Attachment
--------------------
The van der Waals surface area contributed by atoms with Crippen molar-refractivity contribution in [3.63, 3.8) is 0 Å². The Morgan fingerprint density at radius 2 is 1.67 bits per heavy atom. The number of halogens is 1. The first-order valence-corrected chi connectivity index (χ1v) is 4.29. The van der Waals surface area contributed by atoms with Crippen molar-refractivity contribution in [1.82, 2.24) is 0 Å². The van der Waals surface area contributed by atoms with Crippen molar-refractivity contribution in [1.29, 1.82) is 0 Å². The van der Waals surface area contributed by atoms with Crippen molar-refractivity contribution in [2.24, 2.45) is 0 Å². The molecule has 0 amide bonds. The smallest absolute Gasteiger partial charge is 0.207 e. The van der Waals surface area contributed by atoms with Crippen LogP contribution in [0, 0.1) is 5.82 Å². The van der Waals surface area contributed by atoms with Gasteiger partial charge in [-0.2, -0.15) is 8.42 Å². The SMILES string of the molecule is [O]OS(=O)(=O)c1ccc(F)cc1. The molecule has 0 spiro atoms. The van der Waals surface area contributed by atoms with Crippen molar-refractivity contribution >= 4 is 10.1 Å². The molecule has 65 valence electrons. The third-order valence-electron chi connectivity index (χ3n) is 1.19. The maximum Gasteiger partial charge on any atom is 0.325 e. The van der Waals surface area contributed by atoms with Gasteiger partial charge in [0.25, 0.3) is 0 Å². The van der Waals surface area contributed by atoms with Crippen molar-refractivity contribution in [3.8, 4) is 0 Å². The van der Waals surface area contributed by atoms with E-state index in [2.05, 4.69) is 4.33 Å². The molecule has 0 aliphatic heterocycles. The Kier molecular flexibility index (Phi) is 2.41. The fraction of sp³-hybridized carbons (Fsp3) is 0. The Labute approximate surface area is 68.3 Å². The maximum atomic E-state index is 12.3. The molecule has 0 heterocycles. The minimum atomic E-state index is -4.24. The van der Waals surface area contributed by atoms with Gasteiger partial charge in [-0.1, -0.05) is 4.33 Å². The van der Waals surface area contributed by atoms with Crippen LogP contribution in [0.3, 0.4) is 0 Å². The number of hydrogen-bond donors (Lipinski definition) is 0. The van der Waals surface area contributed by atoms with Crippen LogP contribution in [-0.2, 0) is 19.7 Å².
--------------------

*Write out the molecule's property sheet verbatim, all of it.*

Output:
The van der Waals surface area contributed by atoms with Crippen molar-refractivity contribution in [3.63, 3.8) is 0 Å². The Morgan fingerprint density at radius 2 is 1.67 bits per heavy atom. The number of halogens is 1. The first-order valence-corrected chi connectivity index (χ1v) is 4.29. The van der Waals surface area contributed by atoms with Crippen molar-refractivity contribution in [1.82, 2.24) is 0 Å². The van der Waals surface area contributed by atoms with Crippen molar-refractivity contribution in [1.29, 1.82) is 0 Å². The van der Waals surface area contributed by atoms with Crippen molar-refractivity contribution in [2.24, 2.45) is 0 Å². The molecule has 0 amide bonds. The smallest absolute Gasteiger partial charge is 0.207 e. The van der Waals surface area contributed by atoms with Crippen LogP contribution in [0, 0.1) is 5.82 Å². The van der Waals surface area contributed by atoms with Gasteiger partial charge in [-0.2, -0.15) is 8.42 Å². The SMILES string of the molecule is [O]OS(=O)(=O)c1ccc(F)cc1. The molecule has 0 spiro atoms. The van der Waals surface area contributed by atoms with Crippen molar-refractivity contribution >= 4 is 10.1 Å². The molecule has 65 valence electrons. The third-order valence-electron chi connectivity index (χ3n) is 1.19. The maximum Gasteiger partial charge on any atom is 0.325 e. The van der Waals surface area contributed by atoms with Gasteiger partial charge in [0.25, 0.3) is 0 Å². The van der Waals surface area contributed by atoms with Crippen molar-refractivity contribution in [3.8, 4) is 0 Å². The van der Waals surface area contributed by atoms with E-state index in [2.05, 4.69) is 4.33 Å². The molecule has 0 aliphatic heterocycles. The Kier molecular flexibility index (Phi) is 2.41. The fraction of sp³-hybridized carbons (Fsp3) is 0. The Labute approximate surface area is 68.3 Å². The maximum atomic E-state index is 12.3. The molecule has 0 heterocycles. The minimum atomic E-state index is -4.24. The van der Waals surface area contributed by atoms with Gasteiger partial charge in [-0.1, -0.05) is 4.33 Å². The van der Waals surface area contributed by atoms with Crippen LogP contribution in [0.3, 0.4) is 0 Å². The number of hydrogen-bond donors (Lipinski definition) is 0. The van der Waals surface area contributed by atoms with Crippen LogP contribution in [-0.2, 0) is 19.7 Å².